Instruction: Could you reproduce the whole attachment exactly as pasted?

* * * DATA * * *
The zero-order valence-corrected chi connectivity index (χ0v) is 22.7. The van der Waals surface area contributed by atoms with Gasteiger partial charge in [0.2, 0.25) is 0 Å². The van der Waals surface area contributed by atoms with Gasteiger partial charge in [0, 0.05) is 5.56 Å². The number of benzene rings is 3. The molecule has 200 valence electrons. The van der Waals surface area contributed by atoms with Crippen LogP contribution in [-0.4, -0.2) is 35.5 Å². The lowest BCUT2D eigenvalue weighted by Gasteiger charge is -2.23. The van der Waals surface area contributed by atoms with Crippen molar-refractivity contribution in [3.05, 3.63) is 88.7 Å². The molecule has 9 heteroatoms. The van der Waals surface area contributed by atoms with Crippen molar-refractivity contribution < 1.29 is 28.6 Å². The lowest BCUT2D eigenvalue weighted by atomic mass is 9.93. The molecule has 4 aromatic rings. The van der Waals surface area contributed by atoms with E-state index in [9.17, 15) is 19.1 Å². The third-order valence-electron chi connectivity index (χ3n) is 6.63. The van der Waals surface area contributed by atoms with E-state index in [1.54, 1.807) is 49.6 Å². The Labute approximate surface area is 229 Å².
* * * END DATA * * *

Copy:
The zero-order valence-corrected chi connectivity index (χ0v) is 22.7. The van der Waals surface area contributed by atoms with Gasteiger partial charge in [0.2, 0.25) is 0 Å². The van der Waals surface area contributed by atoms with Gasteiger partial charge in [0, 0.05) is 5.56 Å². The number of benzene rings is 3. The molecule has 200 valence electrons. The van der Waals surface area contributed by atoms with Crippen LogP contribution in [-0.4, -0.2) is 35.5 Å². The lowest BCUT2D eigenvalue weighted by Gasteiger charge is -2.23. The van der Waals surface area contributed by atoms with Crippen molar-refractivity contribution in [3.05, 3.63) is 88.7 Å². The molecule has 9 heteroatoms. The van der Waals surface area contributed by atoms with Crippen molar-refractivity contribution < 1.29 is 28.6 Å². The lowest BCUT2D eigenvalue weighted by atomic mass is 9.93. The molecule has 4 aromatic rings. The van der Waals surface area contributed by atoms with E-state index in [9.17, 15) is 19.1 Å². The third-order valence-electron chi connectivity index (χ3n) is 6.63. The van der Waals surface area contributed by atoms with E-state index in [1.54, 1.807) is 49.6 Å². The Labute approximate surface area is 229 Å².